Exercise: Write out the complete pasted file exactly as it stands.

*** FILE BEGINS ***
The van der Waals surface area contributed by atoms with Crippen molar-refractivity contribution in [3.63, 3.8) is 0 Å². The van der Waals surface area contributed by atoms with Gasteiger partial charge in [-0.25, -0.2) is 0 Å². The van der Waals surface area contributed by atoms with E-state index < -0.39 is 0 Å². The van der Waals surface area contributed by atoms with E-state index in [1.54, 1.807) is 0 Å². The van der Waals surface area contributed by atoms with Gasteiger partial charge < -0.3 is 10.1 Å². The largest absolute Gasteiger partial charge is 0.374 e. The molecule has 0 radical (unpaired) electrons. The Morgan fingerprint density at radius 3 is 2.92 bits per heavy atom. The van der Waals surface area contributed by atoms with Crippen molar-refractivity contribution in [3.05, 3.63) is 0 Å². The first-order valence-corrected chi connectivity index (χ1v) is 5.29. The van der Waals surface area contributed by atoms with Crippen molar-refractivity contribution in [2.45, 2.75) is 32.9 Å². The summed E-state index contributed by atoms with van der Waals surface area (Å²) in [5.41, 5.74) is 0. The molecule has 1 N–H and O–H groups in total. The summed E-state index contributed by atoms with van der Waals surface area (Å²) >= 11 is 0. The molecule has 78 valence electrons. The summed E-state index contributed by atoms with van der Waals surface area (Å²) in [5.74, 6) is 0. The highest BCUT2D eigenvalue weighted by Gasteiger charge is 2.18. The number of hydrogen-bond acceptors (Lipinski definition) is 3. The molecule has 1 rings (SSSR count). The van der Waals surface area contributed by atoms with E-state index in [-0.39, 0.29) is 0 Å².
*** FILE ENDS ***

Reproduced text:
The van der Waals surface area contributed by atoms with Crippen molar-refractivity contribution in [3.63, 3.8) is 0 Å². The van der Waals surface area contributed by atoms with Gasteiger partial charge in [-0.25, -0.2) is 0 Å². The van der Waals surface area contributed by atoms with E-state index < -0.39 is 0 Å². The van der Waals surface area contributed by atoms with E-state index in [1.54, 1.807) is 0 Å². The van der Waals surface area contributed by atoms with Gasteiger partial charge < -0.3 is 10.1 Å². The largest absolute Gasteiger partial charge is 0.374 e. The molecule has 0 radical (unpaired) electrons. The Morgan fingerprint density at radius 3 is 2.92 bits per heavy atom. The van der Waals surface area contributed by atoms with Crippen molar-refractivity contribution in [3.05, 3.63) is 0 Å². The first-order valence-corrected chi connectivity index (χ1v) is 5.29. The van der Waals surface area contributed by atoms with Crippen molar-refractivity contribution in [2.45, 2.75) is 32.9 Å². The summed E-state index contributed by atoms with van der Waals surface area (Å²) in [5.41, 5.74) is 0. The molecule has 1 N–H and O–H groups in total. The summed E-state index contributed by atoms with van der Waals surface area (Å²) >= 11 is 0. The molecule has 78 valence electrons. The summed E-state index contributed by atoms with van der Waals surface area (Å²) in [5.74, 6) is 0. The highest BCUT2D eigenvalue weighted by Gasteiger charge is 2.18. The number of hydrogen-bond acceptors (Lipinski definition) is 3. The molecule has 1 rings (SSSR count). The van der Waals surface area contributed by atoms with E-state index in [-0.39, 0.29) is 0 Å².